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The invention of the 2 x 4 is widely attributed to Augustine Deodat Taylor, a little known builder who decided about 1833 that if mills could cut lumber of fixed dimensions (say 2 inches by 4 inches), it would make it possible to build houses with hollow walls and more or less standardized shapes. By 1839, he was building whole churches on a 2 x 4 frame. The millers had few objections to dimensional cutting because it permitted them to get much more usable lumber out of a single log.

Dimensional lumber required more control of the milling trolley that holds the logs, but millwrights were early innovators of such technology, and Taylor seems to have had little trouble getting mills to provide what he wanted.

Of course, his invention would have been worthless if inexpensive nails had not become available by the early 1830s in America. Jacob Perkins invented a practical nail making machine in 1795, but it wasn't until the early 1830s that refinements to the original machine permitted nails to be widely available, and at attractive prices.

The "balloon" construction method that the 2 x 4 allowed began a whole new concept of house construction. The dead space between the walls actually insulated houses better than the solid timber framed construction methods that had been used previously.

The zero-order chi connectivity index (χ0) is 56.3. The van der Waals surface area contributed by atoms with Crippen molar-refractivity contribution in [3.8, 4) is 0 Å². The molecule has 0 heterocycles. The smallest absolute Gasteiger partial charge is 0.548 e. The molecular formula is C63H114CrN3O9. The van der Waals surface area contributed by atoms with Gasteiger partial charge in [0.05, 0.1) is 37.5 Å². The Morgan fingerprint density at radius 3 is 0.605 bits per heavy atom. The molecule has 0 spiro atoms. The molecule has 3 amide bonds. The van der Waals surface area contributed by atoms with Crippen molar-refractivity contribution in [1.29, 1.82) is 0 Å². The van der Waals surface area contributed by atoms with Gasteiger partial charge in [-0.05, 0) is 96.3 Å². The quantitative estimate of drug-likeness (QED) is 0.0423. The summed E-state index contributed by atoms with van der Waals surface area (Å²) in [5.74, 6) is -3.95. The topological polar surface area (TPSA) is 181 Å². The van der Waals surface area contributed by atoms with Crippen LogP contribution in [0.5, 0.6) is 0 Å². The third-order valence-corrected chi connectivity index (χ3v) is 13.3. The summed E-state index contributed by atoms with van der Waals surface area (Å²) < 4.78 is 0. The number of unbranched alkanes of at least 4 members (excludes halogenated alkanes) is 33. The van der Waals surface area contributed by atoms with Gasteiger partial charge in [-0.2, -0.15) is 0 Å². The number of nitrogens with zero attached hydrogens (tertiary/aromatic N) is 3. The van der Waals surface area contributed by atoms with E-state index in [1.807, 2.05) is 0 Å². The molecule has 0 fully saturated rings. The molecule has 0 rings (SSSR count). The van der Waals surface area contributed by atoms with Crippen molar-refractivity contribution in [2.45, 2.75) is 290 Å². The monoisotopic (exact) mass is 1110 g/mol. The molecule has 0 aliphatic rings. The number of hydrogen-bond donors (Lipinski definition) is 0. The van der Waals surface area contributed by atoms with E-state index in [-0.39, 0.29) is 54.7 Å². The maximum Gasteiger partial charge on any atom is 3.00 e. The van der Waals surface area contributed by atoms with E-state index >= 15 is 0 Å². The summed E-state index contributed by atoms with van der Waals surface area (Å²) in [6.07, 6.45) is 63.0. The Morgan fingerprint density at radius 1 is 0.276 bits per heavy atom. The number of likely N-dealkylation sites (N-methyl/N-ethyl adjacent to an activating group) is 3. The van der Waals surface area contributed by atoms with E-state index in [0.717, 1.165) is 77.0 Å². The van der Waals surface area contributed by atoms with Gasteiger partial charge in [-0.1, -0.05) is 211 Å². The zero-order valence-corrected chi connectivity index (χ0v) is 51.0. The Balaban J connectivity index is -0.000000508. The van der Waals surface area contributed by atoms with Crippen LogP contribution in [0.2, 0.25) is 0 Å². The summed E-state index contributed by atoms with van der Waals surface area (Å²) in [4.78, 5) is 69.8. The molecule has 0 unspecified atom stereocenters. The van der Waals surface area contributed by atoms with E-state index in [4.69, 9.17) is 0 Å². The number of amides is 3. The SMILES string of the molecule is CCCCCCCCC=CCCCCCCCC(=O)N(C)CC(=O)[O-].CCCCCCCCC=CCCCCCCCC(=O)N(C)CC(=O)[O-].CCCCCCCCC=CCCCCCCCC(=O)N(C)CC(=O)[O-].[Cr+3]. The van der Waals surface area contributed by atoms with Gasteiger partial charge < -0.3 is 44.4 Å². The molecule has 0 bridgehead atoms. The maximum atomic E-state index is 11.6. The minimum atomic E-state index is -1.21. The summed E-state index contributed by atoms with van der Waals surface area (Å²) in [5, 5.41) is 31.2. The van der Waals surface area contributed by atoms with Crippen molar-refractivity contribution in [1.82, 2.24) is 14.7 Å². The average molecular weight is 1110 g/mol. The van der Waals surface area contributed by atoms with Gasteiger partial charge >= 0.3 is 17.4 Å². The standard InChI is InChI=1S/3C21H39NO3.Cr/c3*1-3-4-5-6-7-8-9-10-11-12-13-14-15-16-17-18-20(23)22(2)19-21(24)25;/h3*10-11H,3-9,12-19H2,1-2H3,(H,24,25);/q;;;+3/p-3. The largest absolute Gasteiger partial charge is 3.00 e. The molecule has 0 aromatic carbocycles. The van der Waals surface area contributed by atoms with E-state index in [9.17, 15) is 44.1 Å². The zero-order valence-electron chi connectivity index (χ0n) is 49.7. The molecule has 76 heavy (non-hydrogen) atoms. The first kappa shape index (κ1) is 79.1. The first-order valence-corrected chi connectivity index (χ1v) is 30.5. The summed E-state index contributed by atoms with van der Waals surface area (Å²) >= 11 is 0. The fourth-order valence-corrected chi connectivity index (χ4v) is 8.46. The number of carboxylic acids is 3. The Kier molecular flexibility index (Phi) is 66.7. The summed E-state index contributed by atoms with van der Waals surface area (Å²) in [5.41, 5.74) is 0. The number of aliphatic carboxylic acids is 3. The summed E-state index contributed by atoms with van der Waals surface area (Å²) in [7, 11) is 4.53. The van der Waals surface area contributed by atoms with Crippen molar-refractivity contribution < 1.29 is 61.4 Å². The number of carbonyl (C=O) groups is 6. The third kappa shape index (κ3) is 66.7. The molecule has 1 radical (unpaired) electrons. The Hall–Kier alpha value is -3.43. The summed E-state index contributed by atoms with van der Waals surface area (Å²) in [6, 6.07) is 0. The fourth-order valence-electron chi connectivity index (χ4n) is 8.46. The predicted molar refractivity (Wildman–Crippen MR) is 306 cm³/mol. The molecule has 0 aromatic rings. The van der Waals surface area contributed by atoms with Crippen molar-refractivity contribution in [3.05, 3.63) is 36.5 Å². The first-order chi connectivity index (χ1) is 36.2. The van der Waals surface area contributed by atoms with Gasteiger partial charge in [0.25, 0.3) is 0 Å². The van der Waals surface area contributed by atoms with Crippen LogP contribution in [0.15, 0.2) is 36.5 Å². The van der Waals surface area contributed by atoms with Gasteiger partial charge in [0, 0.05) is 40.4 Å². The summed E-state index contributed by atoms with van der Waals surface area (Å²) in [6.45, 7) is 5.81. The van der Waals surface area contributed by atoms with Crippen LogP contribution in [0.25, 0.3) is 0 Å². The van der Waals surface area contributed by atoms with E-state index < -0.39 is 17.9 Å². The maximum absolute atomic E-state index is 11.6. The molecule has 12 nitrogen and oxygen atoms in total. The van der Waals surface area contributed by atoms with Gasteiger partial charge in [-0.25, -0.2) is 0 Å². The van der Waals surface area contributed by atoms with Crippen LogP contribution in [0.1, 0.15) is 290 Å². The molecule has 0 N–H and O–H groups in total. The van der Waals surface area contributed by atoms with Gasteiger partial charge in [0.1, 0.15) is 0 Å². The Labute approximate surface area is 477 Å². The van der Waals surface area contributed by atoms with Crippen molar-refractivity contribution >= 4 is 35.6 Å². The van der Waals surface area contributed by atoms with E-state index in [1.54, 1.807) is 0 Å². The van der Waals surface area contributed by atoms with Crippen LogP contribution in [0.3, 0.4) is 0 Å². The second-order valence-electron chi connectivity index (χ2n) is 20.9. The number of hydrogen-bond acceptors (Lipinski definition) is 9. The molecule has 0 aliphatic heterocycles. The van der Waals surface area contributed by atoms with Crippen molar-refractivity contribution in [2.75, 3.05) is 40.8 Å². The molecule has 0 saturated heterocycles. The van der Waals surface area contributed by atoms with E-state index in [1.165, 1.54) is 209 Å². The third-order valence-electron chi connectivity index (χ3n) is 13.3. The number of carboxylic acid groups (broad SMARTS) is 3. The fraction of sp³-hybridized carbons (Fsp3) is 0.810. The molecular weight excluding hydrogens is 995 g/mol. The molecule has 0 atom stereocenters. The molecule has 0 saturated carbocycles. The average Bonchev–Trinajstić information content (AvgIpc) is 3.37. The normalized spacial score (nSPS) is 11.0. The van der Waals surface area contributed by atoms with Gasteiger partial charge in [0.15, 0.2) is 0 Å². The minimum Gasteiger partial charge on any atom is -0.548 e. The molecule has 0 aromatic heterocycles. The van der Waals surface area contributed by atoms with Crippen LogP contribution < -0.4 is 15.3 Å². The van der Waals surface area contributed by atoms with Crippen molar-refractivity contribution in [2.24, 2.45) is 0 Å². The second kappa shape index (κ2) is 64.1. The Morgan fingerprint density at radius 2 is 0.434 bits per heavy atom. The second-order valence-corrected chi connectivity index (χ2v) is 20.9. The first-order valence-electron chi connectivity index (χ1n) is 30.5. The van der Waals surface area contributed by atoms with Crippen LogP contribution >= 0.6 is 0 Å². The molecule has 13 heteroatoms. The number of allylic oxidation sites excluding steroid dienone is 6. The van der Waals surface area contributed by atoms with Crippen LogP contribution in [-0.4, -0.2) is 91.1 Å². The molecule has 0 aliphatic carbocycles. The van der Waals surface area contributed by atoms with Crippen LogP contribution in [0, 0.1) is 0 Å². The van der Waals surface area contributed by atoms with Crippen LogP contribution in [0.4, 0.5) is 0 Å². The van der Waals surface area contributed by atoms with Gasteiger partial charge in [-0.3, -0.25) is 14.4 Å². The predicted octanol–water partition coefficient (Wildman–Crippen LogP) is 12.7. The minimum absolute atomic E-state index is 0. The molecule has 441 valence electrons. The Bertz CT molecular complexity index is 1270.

2 x 4 construction methods made it possible to build a house faster, because adjustments for variations in the thickness of each log did not have to be calculated and accommodated. Furthermore, the house built with balloon construction methods could be built with fewer workmen since heavy beams were replaced by light-weight 2 x 4s which could be moved by a single man. Fewer construction accidents occurred, and a house worth of timber was lighter and easier to transport.

Ironically, balloon construction at first required a closer adherence to designed plans since the stress loads built into a house were easier to calculate on paper than on the site. Later on, balloon construction permitted mass building on a single plan, but at first new methods had to be discovered with time and practice.

A heavy beam could carry a load either vertically or horizontally, but 2 x 4s required more care to see that individual pieces were not overloaded, in walls or floors especially. The Smithsonian Institution in Washington DC has a section of early 2x4 wall in its collection.

According to some accounts, the initial houses that Taylor made by this method resulted in some awkward-looking structures. Overly optimistic projections of the load-carrying capacity of the 2 x 4 led to bowed floors and sagging walls. Methods had to be discovered that avoided putting shearing pressure on nails.

Thinner exterior walls and the truer dimensions that 2 x 4 construction permitted probably looked funny at first to those accustomed to the more solid feel of a thicker wall, but today the 2 x 4 is so common that it is hard to conceive of anyone actually inventing it.